TEHRAN: A woman who protested against Iran’s compulsory hijab law by removing the veil in public last year has been sentenced to one year in prison, her lawyer said on Sunday.
Vida Movahedi was arrested in October after removing her hijab from her head at Tehran’s Enghelab Square, Payam Derafshan said, confirming his earlier comments to state news agency IRNA.
Movahedi, in her mid-20s, was charged with “encouraging corruption and debauchery” and sentenced by a court in Tehran to one year in prison on March 2, Derafshan added.
The lawyer said Movahedi had stated her opposition to the “compulsory hijab” and that she wanted to express her opinion in “a civil protest”.
Movahedi has staged protests against the law in the past.
In December 2017, she stood on a pillar box on Enghelab Avenue without the mandatory long coat and raised her white veil on a stick, an act that was copied by women in different cities.
Enghelab means revolution in Farsi and the square and avenue are among the busiest areas in the capital.
Movahedi’s move sparked similar protests by other women, including some at the same spot, and they soon won recognition as “Dokhtaran-e enghelab”, or the Girls of Revolution Street.
Like other women who copied her, she was arrested, but she was only fined for her first protest.
In her latest case, she has already spent more than five months in prison even though she is eligible for a pardon and the judge promised he would look favourably on a request for parole, Derafshan said.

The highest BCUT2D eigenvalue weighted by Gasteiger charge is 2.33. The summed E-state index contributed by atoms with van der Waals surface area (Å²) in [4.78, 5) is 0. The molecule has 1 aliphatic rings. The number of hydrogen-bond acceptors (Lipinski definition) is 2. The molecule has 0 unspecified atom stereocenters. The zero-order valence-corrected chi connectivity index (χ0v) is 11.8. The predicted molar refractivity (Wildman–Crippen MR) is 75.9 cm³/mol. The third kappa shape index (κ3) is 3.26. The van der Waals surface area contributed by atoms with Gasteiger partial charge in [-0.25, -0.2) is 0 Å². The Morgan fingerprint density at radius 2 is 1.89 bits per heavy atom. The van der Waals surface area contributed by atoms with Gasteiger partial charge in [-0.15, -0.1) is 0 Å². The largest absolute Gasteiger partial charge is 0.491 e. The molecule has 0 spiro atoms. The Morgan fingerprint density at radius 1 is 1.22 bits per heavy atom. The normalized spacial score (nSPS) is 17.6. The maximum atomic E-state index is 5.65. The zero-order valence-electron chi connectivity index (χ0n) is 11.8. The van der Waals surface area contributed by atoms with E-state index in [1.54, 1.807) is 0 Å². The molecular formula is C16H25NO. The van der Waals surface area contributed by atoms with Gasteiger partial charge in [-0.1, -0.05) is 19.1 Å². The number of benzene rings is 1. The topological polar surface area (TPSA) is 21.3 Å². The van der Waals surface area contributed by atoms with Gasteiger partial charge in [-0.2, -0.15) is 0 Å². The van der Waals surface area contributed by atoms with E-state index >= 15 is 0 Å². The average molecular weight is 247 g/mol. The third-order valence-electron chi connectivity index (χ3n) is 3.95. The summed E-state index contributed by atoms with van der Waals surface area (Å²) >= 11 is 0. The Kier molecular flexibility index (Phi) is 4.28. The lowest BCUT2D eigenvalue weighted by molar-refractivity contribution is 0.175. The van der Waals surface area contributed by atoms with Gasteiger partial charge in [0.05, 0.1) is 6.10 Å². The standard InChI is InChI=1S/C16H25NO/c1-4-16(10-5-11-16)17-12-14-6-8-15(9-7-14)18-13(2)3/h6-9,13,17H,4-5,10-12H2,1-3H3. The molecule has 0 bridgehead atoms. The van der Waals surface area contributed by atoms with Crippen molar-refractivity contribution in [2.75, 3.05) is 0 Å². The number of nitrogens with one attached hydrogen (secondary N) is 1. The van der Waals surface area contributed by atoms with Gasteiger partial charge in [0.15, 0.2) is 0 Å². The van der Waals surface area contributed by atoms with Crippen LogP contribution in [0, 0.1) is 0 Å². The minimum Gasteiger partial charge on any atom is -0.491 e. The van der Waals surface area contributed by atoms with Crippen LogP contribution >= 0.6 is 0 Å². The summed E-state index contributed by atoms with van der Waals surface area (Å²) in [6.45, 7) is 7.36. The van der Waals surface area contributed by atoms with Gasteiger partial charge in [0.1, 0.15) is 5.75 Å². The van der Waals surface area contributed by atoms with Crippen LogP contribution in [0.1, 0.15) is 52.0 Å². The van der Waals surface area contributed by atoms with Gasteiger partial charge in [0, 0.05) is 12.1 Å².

“The judge was very sympathetic to the fact that Ms. Movahedi has a two-year-old daughter and that she had not had a political motive for her actions,” the lawyer said.
According to Derafshan the judge “had urged Movahedi to make a parole request and that he would grant it as soon as he received it,” however bureaucratic hurdles have prevented Movahedi from sending in her request.
“Movahedi has repeatedly made the parole requests in writing, but none of them have been sent,” by Gharchak Prison where she is incarcerated.
Movahedi is also now eligible to be part of a mass pardon, but because the prison authorities have not yet updated her legal status she cannot receive it, Derafshan said.
“We have tried many times to overcome this bureaucratic dilemma but more than a month later we are nowhere, that’s why we’ve gone to the media,” Derafshan said.
Published in Dawn, April 15th, 2019